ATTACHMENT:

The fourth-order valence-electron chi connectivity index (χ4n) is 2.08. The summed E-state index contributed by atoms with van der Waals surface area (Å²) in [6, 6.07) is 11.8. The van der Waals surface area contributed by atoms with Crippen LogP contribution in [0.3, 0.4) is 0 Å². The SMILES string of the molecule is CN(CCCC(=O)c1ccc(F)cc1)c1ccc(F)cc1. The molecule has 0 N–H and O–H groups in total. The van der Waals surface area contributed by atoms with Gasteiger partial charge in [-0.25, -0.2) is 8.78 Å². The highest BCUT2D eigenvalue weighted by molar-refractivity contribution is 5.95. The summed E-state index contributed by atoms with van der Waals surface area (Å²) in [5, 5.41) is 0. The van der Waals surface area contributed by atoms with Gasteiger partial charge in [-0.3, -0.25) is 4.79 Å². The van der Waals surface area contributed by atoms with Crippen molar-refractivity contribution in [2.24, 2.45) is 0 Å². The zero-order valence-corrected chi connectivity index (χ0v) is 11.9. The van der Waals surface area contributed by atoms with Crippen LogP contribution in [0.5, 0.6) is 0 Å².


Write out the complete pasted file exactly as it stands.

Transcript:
The fourth-order valence-electron chi connectivity index (χ4n) is 2.08. The summed E-state index contributed by atoms with van der Waals surface area (Å²) in [6, 6.07) is 11.8. The van der Waals surface area contributed by atoms with Crippen LogP contribution in [0.3, 0.4) is 0 Å². The SMILES string of the molecule is CN(CCCC(=O)c1ccc(F)cc1)c1ccc(F)cc1. The molecule has 0 N–H and O–H groups in total. The van der Waals surface area contributed by atoms with Gasteiger partial charge in [-0.25, -0.2) is 8.78 Å². The highest BCUT2D eigenvalue weighted by molar-refractivity contribution is 5.95. The summed E-state index contributed by atoms with van der Waals surface area (Å²) in [5, 5.41) is 0. The van der Waals surface area contributed by atoms with Gasteiger partial charge in [-0.3, -0.25) is 4.79 Å². The van der Waals surface area contributed by atoms with Crippen molar-refractivity contribution in [2.24, 2.45) is 0 Å². The zero-order valence-corrected chi connectivity index (χ0v) is 11.9. The van der Waals surface area contributed by atoms with Crippen LogP contribution in [0.5, 0.6) is 0 Å².